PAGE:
Two-thirds of international markets we looked at were down over the last two years, but not all markets have the same impact.» Read More
For the market to plunge 1000 or so points and then rebound a good bit of the way back is rattling.
Stock futures turned higher again after a government report Friday showed nonfarm payrolls jumped far more than expected in April, but trading remained volatile after a sharp market slide in the last session.
Despite Thursday's unexplained surge in selling that drove the Dow down 900 points, the stock markets are being driven lower by fears over the global economy and the debt crisis spreading, economist Nouriel Roubini, of RGE Monitor, told CNBC Friday.
The suspected erroneous trades that exacerbated the Wall Street's fall on Thursday should be investigated and solutions must be found if the New York Stock exchange is to maintain its reputation, investor Jim Rogers told CNBC late Thursday.
'Eurocrats' can't see the fanciful construction of the euro is going to collapse, just like the 1930s gold bloc, says this economist.
In the course of two weeks, stocks have gone from being "overbought" by some measures to being deep in correction mode.
Cramer interviews the CEO to find out what’s in store for the summer.
Stocks staged one of the most dramatic selloffs in market history Thursday as what may have been a trader error exacerbated losses in a market already jittery about the European debt crisis. The Dow ended down about 350 points and the VIX was above 34.
Panic has gripped stock markets worldwide over the Greek debt crisis and the threat of a debt-deflation contagion through banks in Europe (primarily) and the U.S. that own the bonds of Greece, Portugal, Spain, and so forth. If these bond asset prices collapse totally, lending facilities would be badly crimped for both the short and long term.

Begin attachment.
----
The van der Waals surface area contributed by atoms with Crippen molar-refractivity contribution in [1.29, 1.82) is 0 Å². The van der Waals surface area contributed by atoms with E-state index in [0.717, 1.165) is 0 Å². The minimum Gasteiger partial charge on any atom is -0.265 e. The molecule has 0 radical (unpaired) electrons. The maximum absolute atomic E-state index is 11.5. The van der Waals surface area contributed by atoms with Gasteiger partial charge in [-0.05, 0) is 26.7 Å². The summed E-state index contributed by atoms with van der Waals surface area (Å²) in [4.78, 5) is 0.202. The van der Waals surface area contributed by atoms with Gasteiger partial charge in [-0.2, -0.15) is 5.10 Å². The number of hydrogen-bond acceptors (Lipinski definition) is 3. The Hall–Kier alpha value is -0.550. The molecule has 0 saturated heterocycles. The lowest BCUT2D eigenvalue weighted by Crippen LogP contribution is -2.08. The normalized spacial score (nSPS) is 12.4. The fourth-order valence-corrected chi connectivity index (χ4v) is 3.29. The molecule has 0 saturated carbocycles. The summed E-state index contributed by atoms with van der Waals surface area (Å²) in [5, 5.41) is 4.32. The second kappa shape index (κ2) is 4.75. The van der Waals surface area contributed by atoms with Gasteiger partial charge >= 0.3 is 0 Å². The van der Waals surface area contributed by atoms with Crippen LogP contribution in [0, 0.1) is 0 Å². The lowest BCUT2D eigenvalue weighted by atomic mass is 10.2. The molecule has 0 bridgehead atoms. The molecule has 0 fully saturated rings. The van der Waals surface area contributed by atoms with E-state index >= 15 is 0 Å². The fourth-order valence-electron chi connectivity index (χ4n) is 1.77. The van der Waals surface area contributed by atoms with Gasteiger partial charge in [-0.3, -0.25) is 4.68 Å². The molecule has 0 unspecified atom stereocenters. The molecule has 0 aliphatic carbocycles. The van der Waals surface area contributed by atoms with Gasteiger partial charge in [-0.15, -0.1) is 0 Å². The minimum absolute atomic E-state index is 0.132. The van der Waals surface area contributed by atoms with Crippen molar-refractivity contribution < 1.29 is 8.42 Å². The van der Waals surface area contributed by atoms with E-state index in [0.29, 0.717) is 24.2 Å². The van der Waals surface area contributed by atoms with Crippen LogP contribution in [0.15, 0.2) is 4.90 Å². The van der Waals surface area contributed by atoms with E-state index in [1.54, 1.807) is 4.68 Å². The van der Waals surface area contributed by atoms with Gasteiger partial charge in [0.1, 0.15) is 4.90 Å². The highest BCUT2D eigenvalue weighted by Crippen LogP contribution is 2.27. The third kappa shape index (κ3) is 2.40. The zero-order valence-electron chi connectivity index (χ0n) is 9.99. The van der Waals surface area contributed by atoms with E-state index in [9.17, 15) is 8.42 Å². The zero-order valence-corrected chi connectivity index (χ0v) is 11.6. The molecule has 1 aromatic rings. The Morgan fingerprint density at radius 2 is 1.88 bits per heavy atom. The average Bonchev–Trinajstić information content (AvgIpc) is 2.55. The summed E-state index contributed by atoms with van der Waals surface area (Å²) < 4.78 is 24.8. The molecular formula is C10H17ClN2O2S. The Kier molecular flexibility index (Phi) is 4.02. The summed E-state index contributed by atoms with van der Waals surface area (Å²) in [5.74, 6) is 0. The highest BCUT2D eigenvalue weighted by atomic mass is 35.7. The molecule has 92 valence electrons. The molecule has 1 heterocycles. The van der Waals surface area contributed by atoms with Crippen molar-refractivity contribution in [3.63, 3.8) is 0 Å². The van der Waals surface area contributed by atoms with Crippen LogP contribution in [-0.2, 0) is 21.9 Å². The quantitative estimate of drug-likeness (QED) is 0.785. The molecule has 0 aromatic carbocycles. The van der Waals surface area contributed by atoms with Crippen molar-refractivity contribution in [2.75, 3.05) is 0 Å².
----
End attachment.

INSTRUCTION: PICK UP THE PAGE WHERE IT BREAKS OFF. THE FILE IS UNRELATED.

Investors need to be risk averse and say in cash, economist Nouriel Roubini told CNBC Thursday after riots broke out in Greece following the passage of an austerity program.
Faithful readers of my weekly market commentary know that I value the opinion of PIMCO bond manager Bill Gross. Gross has compiled a terrific record as a fixed-income manager, and he regularly proves to be ahead of the curve on issues affecting the global economy.
A mood of resignation pervaded the crowd outside the Greek parliament building on Thursday, after lawmakers passed far-reaching three-year budget cuts to deal with Greece’s teetering economy.
Problems with Greek debt are about to spread to other countries and could infect the US, Pimco's Mohamed El-Erian told CNBC.
Stocks declined for a third straight session Thursday as retail sales fell short of expectations and worries about the European debt crisis nagged at the market.
Lazard has been hired to assist Greece with its finances. The speculation is Lazard has been hired to assist Greece with a restructuring of its debt. That, of course, has been denied. These guys always deny, deny, deny until it's done.
Once passed, the bill will be signed into law and then presented to the Euro Zone meeting on Friday night. There is likely to be a constitutional challenge to the agreement, but this will not impede the flow of money to Greece.
The US stock market could be in for another rough day as investors grew nervous over uncertainty in the European debt crisis.
The European Union and the I.M.F. have yet to show the flexibility, political courage and teamwork needed to solve its debt crisis, the New York Times reports.
U.S. markets will more likely heed the words of European Central Bank President Jean-Claude Trichet than Fed head Ben Bernanke Thursday.
He thinks they’re close. Read on for his two favorites in the group.